Vitamin D is often called “solar vitamin” because it is produced in the skin in response to sunlight. It is a fat-soluble vitamin in a family of compounds that includes vitamins D-1, D-2 and D-3.
The roles of vitamin D in the body
Our body naturally produces vitamin D when directly exposed to the sun. It can also be obtained through certain foods and supplements to ensure adequate levels of vitamin D in the blood.
Vitamin D intervenes at several levels in the body. The most important are the regulation of the absorption of calcium, phosphorus, and the immune system’s normal functioning.
Getting a sufficient amount of vitamin D is important for the normal growth and development of bones and teeth and improving resistance against certain diseases. If our body does not receive enough vitamin D, the greatest risk is to develop bone abnormalities such as soft bones (osteomalacia) or fragile bones (osteoporosis).
Vitamin D fights the disease
In addition to its main benefits, research suggests that vitamin D may also play a role in:
- Reducing the risk of multiple sclerosis
- Reduce the risk of developing heart disease
- Reduce the likelihood of contracting influenza or other seasonal illness
Vitamin D reduces depression
Research has shown that vitamin D can play an important role in regulating mood and preventing depression. In one study, scientists found that people with depression who received vitamin D supplements noticed an improvement in their symptoms.
Vitamin D promotes weight loss
Consider adding vitamin D supplements to your diet if you are trying to lose weight or prevent heart disease.
In one study, people taking daily calcium and vitamin D supplements could lose more weight than subjects taking a placebo supplement. Scientists said that high levels of calcium and vitamin D had an appetite suppressant effect.
Vitamin D needs of athletes
Exercise greatly increases an athlete’s vitamin D requirements because muscles, heart and vascular tissues all contain key vitamin D receptors. Today, studies show that more than 50% of athletes are deficient in vitamin D. While the direct cause is not clear, it is very likely that it is due to a combination of factors like inflammatory processes, muscle damage, increased need for protein synthesis, increased immune activity, lack of sun exposure, etc.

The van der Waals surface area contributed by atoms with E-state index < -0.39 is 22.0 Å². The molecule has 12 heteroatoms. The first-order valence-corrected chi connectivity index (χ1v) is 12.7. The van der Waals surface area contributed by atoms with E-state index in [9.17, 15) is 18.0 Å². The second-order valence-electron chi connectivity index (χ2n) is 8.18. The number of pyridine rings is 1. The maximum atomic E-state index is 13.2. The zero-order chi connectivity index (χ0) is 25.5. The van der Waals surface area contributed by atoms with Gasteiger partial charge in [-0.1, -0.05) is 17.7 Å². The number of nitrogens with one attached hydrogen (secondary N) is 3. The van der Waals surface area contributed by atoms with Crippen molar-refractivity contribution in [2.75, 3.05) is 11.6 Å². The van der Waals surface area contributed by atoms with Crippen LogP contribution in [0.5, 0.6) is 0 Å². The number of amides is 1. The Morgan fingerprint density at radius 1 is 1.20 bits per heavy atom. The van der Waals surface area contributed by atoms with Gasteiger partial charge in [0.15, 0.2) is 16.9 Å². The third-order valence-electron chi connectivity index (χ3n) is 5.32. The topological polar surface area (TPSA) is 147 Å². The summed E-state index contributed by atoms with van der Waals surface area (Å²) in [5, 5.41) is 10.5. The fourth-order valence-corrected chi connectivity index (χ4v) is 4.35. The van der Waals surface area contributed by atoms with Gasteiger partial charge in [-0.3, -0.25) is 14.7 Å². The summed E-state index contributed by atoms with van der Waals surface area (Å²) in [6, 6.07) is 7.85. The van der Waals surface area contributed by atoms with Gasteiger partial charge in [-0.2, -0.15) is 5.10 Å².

The VO2 Max
You probably spend a lot of time planning and periodizing your workout to maximize your efforts, but did you know that a lack of vitamin D can compromise your maximum oxygen absorption or VO2 max (a classic marker for assessing aerobic capacity)? New research on professional hockey and football players has found a strong correlation between low vitamin D levels and VO2 max.
Muscle tissue has many receptors for vitamin D and they seem to play a key role in supporting energy production. For athletes, increasing power production translates into improved performance on the playing field.
A low rate of testosterone is a common symptom in athletes who are in overtraining. Unfortunately, too many people are looking for a quick solution rather than addressing the problem: why are their testosterone levels low in the first place? Vitamin D is a precursor to testosterone production and can increase the efficiency of its binding to its receptors. Low testosterone levels are linked to increased protein breakdown, decreased strength and increased body fat.
Intense training is constraining for muscles and joints, but it also has an impact on your mind. If you are a regular athlete or athlete, you regularly push yourself into your entrenchments. Therefore, it is essential to maintain a positive mood in order to remain as consistent as possible over long periods of time.
Low levels of vitamin D are consistently associated with depression and bad mood. Cognitive decline also affects decision-making abilities, which are crucial in the heat of the competition.
The best sources of vitamin D
The sun is by far the best source of vitamin D: 15 minutes of exposure on 5% of your skin produces 10,000 to 20,000 IU of vitamin D!
If you live in a not very sunny place, consume foods rich in vitamin D: egg yolk, mushrooms, milk, and yogurt.
If you live in a winter climate, food alone will not meet your demands. The general recommendation to supplement with vitamin D during the winter is 1,000 to 2,000 IU per day. However, this is the case for the general population, not athletes. Research on athletes suggests that a dose between 4000 and 6000 IU of vitamin D3 per day is optimal.